In the end, London is more than just one city. The story of London is one of two cities of the same name—and many other cities as well. As the city grew, its administration changed to handle the massive metropolis it formed. Now what we think of London includes both the City of London and Greater London.
Utter bollocks. The vast majority of council services in Greater London are provided by the 32 boroughs and the City of London. The only difference between the Mayor of London’s powers and responsibilities in regard of the 32 boroughs and the City of London is in regard of policing. The London Government Act 1963 that created Greater London gave the City of London the same powers and responsibilities as the 32 London Boroughs it created. There are 32 Mayors and 2 Lord Mayors in Greater London as 31 boroughs have Mayors and the City of Westminster a Lord Mayor. There was no ‘Lord’ to drop from the Mayor of London’s title.
‘The cities finding themselves part of the new London included the royal City of Westminster, Shoreditch, Greenwitch, Bethnal Green, Islington, Fullham, Chelsea, Hammersmith, Paddington, Kensington, and more.’
I would be interested to know when these became cities…Westminster I know of..but I always thought the others were villages until they were swallowed up into the City we know today???
Thank you for such interesting information about London, It is mostly everyones’ favorite, here in Malta…
Patrick Burns says
I know that in the past, to be designated as a “city,” it had to be the seat of a Bishop, and therefore, have a Cathedral.
Paul Anghinetti says
Westminster is a London borough with City status but is not a royal borough. The present borough was created in 1965 by the merging of the City of Westminster as existed before then with the metropolitan boroughs of Paddington and Saint Marylebone. The Administrative County of London was created in 1889 by taking various civil parishes from the counties of Middlesex, Surrey and Kent and absorbing them into this newly-created county. Those civil parishes in turn were given metropolitan borough status in 1900/1901. In 1965, the much-larger County of Greater London came into existence when the existing boroughs of the County of London were joined by numerous local authority areas within the counties of Middlesex (which disappeared completely as an administrative county), Kent, Surrey, Essex (all that part of what today is Greater London east of the River Lea was in Essex) and Hertfordshire – these local authority areas merging with others to form the thirty-two boroughs of today (i.e., the Metropolitan Borough of Islington merged with the Metropolitan Borough of Finsbury to form the London Borough of Islington). Three of these boroughs (Greenwich, Kensington and Chelsea, and Kingston-upon-Thames) have Royal Borough status rather than London Borough status. Greater London remains a county – the only part which is entitled to be be known as the City of London is the 1.12 square miles of the City of London, which has always remained aloof from all this administrative hullabaloo. Within the City of London, the Lord Mayor is second only to the reigning monarch and thus by tradition (although merely as a courtesy) the monarch seeks permission from the Lord Mayor at Temple Bar before entering the city. I may be mistaken but as there appears to be no Act of Parliament (and never has been, as far as I’m aware) which permits the abolition of historical counties, those places within what is now Greater London are in theory still within their original county.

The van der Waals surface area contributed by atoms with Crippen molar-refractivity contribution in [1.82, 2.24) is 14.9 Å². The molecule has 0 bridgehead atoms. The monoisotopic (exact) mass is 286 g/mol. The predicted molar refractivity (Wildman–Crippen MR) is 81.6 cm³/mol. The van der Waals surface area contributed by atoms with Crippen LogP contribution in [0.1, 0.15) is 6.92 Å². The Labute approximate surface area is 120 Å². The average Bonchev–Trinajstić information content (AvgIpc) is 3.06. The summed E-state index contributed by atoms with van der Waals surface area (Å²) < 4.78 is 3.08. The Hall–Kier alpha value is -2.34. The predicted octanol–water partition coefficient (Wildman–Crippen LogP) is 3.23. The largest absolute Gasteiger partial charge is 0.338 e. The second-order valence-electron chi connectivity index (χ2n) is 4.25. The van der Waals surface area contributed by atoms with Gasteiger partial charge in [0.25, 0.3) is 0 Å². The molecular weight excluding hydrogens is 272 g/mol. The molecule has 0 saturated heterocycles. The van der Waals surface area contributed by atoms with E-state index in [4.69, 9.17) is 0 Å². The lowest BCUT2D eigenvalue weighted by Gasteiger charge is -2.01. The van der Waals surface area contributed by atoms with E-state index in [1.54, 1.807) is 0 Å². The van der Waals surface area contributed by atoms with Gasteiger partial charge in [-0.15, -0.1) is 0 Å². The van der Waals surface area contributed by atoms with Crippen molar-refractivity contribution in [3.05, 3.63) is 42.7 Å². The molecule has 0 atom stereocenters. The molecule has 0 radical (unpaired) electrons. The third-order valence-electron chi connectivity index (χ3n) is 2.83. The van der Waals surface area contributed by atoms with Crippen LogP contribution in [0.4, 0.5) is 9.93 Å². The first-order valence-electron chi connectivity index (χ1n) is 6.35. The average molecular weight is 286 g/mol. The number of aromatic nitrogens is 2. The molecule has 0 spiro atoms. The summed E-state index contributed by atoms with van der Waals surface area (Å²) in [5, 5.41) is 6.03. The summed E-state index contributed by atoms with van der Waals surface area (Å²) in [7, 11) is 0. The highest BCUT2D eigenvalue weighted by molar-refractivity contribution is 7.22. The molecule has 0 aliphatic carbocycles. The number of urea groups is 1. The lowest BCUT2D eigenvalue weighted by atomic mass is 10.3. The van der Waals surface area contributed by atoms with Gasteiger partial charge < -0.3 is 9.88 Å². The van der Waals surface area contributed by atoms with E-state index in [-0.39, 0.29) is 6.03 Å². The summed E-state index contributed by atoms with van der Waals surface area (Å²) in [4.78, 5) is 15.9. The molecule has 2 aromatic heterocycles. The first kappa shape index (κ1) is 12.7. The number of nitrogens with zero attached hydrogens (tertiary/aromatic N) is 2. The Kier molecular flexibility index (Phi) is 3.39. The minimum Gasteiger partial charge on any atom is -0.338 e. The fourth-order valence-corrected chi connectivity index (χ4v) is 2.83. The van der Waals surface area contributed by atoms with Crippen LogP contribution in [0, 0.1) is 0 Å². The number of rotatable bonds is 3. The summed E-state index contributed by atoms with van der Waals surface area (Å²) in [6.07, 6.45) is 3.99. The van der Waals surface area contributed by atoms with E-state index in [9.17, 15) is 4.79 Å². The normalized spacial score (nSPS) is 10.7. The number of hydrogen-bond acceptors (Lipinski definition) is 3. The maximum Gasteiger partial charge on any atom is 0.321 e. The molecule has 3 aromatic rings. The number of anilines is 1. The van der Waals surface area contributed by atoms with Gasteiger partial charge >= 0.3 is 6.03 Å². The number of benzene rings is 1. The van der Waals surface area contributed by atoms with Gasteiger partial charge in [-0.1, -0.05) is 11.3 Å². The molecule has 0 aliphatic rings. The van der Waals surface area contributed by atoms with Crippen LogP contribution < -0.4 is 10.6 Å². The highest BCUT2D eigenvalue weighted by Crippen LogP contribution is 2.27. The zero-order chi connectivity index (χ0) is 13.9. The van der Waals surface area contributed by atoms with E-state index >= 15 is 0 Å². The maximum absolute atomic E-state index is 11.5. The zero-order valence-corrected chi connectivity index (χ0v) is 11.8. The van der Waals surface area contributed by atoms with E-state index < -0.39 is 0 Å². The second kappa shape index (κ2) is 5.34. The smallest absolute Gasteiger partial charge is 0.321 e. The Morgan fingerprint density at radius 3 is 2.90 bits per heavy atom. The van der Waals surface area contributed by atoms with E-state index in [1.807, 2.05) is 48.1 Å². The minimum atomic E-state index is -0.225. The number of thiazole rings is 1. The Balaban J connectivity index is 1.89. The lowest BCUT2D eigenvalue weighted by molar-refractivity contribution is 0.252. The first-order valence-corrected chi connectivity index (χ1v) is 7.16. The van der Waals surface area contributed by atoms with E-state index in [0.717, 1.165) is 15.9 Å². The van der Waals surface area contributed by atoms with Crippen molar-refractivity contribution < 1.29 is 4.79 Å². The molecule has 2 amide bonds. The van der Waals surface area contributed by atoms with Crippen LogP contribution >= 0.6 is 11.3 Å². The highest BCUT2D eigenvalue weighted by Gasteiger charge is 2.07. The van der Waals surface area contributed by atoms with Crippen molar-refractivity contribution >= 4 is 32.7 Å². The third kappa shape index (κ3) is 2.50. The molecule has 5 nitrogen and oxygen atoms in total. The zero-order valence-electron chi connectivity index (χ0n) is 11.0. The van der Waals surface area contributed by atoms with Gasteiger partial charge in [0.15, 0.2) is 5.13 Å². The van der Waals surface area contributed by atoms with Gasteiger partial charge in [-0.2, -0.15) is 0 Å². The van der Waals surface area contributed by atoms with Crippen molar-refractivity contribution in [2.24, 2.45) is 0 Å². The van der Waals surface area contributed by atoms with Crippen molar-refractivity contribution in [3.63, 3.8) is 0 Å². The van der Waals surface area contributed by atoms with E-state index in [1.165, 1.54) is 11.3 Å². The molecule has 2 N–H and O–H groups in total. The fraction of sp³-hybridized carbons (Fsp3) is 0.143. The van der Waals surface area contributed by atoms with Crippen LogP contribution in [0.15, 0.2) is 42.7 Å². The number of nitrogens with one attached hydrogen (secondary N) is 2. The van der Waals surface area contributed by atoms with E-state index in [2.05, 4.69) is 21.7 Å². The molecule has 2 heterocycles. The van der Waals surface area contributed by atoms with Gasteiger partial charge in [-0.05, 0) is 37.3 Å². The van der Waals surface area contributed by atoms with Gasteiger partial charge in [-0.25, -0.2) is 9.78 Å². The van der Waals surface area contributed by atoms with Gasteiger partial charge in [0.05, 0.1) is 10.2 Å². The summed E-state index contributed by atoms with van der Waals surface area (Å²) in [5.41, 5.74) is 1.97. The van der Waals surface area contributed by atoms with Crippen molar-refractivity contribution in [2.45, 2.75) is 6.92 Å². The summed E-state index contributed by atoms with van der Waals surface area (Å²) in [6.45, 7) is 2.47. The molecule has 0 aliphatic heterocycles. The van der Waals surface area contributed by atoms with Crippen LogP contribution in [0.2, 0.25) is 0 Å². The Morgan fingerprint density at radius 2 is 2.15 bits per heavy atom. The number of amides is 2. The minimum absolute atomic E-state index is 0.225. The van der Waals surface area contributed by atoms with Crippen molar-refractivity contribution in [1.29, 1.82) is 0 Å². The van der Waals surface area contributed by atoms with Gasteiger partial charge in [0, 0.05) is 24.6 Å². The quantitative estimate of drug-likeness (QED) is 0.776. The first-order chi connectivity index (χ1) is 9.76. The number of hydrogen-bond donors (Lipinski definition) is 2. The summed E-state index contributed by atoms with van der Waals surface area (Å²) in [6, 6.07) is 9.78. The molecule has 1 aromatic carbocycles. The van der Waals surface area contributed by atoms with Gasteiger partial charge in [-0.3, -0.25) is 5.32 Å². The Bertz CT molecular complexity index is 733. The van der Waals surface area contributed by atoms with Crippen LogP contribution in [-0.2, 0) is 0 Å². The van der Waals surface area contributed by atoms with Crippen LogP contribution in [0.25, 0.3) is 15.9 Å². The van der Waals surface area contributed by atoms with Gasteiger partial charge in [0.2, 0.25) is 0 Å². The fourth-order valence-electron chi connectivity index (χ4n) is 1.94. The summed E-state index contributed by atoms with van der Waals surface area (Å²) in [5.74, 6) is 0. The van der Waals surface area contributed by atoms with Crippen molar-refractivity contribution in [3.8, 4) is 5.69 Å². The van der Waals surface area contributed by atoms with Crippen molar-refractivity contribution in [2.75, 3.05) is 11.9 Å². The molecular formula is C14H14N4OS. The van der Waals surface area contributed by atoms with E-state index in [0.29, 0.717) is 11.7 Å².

One of the great attractions of London is that it can be said to be made up of many small villages which were gradually joined up with the whole to make the large city.
When you visit different parts of London you see the original high streets which at one time would have been the commercial centre of the village. Good examples of this are Richmond, Wimbledon, Highgate, Hampstead, and so on.
This merging helps to give London more variety and character in the residential suburbs than most other cities in the world.
Paul Anghinetti says
London is not a large city – it measures only 1.12 square miles.